With the team floundering with a 36-67 record in 1957, general manager Joe L. Brown made a move that profoundly impacted the Pirates’ and Virdon’s future: he hired as manager Danny Murtaugh, who then skippered the Bucs to a 26-25 record to close out the season. “Murtaugh knew when to talk, when to correct, and when to discipline,” Virdon recalled. “He just seemed to know the right thing to do for a winning ballclub.” Murtaugh changed the culture in Pittsburgh and stressed fundamentals. “He pushed me,” Virdon said, “and made sure that I got all of the instruction that I should get.” Virdon had an inclination to teach baseball (he operated his first baseball school in the 1956 off-season15) and Murtaugh encouraged him to follow his coaching passion. Virdon first coached in the Arizona Instructional League after the 1962 season and in the Florida Instructional League in 1964, at which time he was already being touted by The Sporting News as “the best managerial talent” on the Pirates.16
Patrolling center field in Forbes Field for ten seasons (1956-1965), Virdon was durable, never suffered a debilitating injury, and was never placed on the disabled list. After hitting .319 in 1956, his second year in the major leagues, Virdon remained a consistent .260s-hitter the rest of his career. Forbes Field no doubt affected his power; after hitting 17 home runs as a rookie, he tallied just 74 more in his career. In the late 1950s, the left-handed-hitting Virdon was considered with Mickey Mantle and Bill White one of the fastest players from home to first base while batting (3.5 seconds) or bunting (3.4 seconds).17 Batting leadoff for much of his career, Virdon used his speed and the dimensions of Forbes Field to rack up triples, leading the league once. When Murtaugh was asked if he was concerned about Virdon’s career-low .243 batting average in 1964, he answered emphatically, “I count the hits he takes away from others as part of his batting average.”18 His cerebral approach to baseball meant that Virdon’s value to the Pirates could not be reduced to batting statistics.
“He’s an underrated player,” Roberto Clemente said of Virdon. “He doesn’t get the headlines because he makes everything look easy. He’s kept a few of our pitchers in the majors with his glove and hitting.”19 Virdon had a quiet and reserved demeanor, didn’t seek headlines, and was overshadowed playing center field in a league that featured perhaps the greatest center fielder of all time in Willie Mays and playing next to perhaps the best right fielder of all time in Clemente. “Virdon wasn’t as flashy as Willie Mays,” said teammate Bob Friend. “Forbes Field was a big ballpark and Virdon could play short and cover everything. There wasn’t a better center fielder in my era.”20 He was regularly among the league leaders in putouts and assists, leading the league in 1959 with 16. Bill James’s “range factor,” a metric used to evaluate the quality of defensive play, underscores that Virdon was easily one of the best outfielders of his generation; he led the league twice (1959 and 1961) in the statistic. At the age of 31 Virdon won his first and only Gold Glove award in 1962 a year after voting was revamped to award the top three outfielders instead of a position-specific format (RF, CF, LF). “Bill has made amazing fielding plays so common in Forbes Field,” Dick Groat wrote, “that Pirate fans are inclined to be disappointed if he doesn’t catch everything hit to the outfield.”21 Virdon studied hitters’ habits and tendencies and used his speed to neutralize the enormous power alleys at Forbes Field. “Virdon got such great jumps on the ball,” teammate Hal Smith said. “He knew exactly where the ball was going.”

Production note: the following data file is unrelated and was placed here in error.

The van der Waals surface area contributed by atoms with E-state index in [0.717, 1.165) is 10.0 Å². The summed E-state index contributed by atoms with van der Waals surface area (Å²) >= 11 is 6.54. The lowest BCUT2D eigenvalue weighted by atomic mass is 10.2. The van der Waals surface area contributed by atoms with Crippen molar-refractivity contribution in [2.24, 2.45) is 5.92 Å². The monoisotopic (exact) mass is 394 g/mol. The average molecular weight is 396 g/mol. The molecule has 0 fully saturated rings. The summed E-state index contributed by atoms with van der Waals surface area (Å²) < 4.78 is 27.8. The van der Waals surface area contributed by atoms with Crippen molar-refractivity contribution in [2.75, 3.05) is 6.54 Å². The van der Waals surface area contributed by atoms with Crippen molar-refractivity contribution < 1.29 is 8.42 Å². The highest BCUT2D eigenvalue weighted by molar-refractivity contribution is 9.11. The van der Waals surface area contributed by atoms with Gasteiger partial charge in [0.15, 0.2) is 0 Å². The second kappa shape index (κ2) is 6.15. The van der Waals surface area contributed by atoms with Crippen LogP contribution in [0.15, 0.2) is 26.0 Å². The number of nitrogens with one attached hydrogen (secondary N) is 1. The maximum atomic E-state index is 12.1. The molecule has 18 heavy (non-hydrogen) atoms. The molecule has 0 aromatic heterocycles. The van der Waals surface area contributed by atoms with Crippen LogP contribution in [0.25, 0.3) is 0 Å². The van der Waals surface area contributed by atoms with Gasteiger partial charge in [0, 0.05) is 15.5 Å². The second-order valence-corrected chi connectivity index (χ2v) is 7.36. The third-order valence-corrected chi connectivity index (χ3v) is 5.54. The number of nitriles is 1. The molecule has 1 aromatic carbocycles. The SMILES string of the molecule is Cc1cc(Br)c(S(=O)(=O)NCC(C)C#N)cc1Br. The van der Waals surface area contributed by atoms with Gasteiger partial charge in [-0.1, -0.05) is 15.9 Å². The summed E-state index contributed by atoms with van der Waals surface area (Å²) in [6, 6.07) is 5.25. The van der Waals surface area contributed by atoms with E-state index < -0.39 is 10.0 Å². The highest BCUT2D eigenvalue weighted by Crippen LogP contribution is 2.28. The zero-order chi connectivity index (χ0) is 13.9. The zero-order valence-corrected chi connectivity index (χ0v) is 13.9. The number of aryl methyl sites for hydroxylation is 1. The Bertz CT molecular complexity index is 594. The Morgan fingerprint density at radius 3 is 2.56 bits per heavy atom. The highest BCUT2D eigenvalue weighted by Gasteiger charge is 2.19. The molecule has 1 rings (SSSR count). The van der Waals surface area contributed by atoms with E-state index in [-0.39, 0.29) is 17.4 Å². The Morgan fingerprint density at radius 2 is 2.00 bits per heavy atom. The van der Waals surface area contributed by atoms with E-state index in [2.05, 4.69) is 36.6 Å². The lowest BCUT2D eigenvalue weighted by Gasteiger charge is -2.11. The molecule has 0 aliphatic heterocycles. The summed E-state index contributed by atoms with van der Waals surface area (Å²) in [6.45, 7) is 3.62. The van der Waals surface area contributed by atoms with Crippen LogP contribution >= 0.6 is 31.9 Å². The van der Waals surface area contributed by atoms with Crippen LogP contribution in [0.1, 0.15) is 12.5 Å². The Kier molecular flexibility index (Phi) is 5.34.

“It was the biggest in baseball,” Virdon said about Forbes Field. “I didn’t have to worry about running into the fences.” With its irregular shape, Forbes Field was 435 feet to the center-field wall, 457 to left-center, and 419 to right-center, which played to Virdon’s strengths: speed and arm strength.22 The field was so big that “the batting cage was in left-center field,” Virdon remembered. “There was a big light pole that sat inside the ballpark and it had a fence around it. The batting cage was next to this fence. It wasn’t really that obvious. The ballpark was so big that I played in it for ten years and I don’t think the batting cage came into play more than three or four times.”
The 1960 season was a magical one for the Pirates, but it began with concern and lingering doubts. After Murtaugh guided the team to 84 wins and a surprising second-place finish in 1958, the Bucs slipped to fourth in 1959. The team sold Forbes Field to the University of Pittsburgh in 1959 and team president John Galbreath had to squash rumors that the franchise would relocate as the Brooklyn Dodgers and New York Giants had done two years earlier. To add to the core players such as Clemente, Groat, Mazeroski, Virdon, Bob Skinner, Dick Stuart, and pitchers ElRoy Face, Vern Law, and Bob Friend, Brown made wise trades for Smokey Burgess, Harvey Haddix, Don Hoak, and Rocky Nelson in 1959 and for Gino Cimoli, Vinegar Bend Mizell, and Hal Smith in 1960. But one trade Brown attempted failed: He offered the Kansas City Athletics Virdon, Groat, and Ronnie Kline for slugger Roger Maris.23 “We all played for a pennant,” Virdon said of the 1960 season, “and we thought we had a chance to do it.” Virdon’s optimism was tempered by the public perception of the Pirates; in national polls, sportswriters and players picked the Pirates to come in no better than fourth, behind the Braves, Dodgers, and Giants.24